In a speech delivered to about 150 people at New York University's Stern School of Business, Microsoft's Craig Mundie, the company's senior vice president of advanced strategies, outlined the company's new initiatives, while arguing that many developers using the GPL don't really understand what they're getting into.
The GPL requires that work developed using code covered by the license also be available for no more than the cost of distribution. The license is "an attempt to create a vortex that pulls a lot of other peoples' intellectual property in ... (and) ultimately undermines intellectual property," Mundie said.
By contrast, Microsoft's strategy is to allow a few select partners access to its source code, without allowing those partners to modify the code in any way, Mundie said. That approach satisfies most customers, who are far more interested in interoperability and open standards than open source code, he said.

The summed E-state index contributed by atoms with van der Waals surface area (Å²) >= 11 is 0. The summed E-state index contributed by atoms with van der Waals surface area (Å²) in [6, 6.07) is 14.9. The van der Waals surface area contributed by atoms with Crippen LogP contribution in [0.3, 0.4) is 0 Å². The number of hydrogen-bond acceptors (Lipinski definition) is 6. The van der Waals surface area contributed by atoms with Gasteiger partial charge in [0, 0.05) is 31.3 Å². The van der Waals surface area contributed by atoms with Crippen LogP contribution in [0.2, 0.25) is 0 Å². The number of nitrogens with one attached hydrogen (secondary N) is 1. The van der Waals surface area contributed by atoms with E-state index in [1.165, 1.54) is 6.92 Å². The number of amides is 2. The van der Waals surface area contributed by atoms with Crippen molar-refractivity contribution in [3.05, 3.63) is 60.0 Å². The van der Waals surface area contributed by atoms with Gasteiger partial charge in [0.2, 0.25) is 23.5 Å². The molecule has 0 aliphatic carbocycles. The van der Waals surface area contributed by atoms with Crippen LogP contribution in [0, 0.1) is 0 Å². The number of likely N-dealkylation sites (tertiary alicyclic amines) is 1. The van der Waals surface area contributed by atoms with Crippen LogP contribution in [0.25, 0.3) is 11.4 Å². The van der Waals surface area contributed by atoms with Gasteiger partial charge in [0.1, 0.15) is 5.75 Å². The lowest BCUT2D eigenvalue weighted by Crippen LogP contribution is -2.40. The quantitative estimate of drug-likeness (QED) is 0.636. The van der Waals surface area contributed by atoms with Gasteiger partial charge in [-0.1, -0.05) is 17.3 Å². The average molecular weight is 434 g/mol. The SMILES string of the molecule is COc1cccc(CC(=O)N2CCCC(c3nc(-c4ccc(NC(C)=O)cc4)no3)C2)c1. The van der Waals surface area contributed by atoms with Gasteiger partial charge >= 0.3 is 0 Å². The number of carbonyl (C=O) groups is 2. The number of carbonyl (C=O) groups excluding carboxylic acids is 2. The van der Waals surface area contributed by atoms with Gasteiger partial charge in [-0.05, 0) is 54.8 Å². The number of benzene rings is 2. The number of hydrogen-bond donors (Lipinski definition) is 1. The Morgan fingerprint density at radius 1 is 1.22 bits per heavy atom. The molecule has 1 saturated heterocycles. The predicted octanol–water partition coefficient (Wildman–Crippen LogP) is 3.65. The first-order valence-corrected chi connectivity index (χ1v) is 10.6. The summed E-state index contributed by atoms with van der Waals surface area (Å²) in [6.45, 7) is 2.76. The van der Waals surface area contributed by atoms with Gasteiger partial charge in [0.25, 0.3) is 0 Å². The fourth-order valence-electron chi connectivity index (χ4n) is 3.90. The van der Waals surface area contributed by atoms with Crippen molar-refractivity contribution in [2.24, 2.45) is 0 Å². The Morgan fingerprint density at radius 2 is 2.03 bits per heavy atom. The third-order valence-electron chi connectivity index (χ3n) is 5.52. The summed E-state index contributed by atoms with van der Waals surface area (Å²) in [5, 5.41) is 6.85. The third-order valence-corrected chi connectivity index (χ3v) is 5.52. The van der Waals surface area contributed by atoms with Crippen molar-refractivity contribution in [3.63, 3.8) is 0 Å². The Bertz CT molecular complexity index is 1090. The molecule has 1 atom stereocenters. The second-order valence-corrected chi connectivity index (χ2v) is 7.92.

Microsoft will announce Thursday that its Enterprise Source Licensing Program will be expanded to 12 additional countries, Mundie said. He also said that within the year Microsoft will begin licensing its Windows source code to top-tier ISVs, (independent software vendors), and that in the second half of 2001 the company will begin offering academic site licenses for Windows CE source code.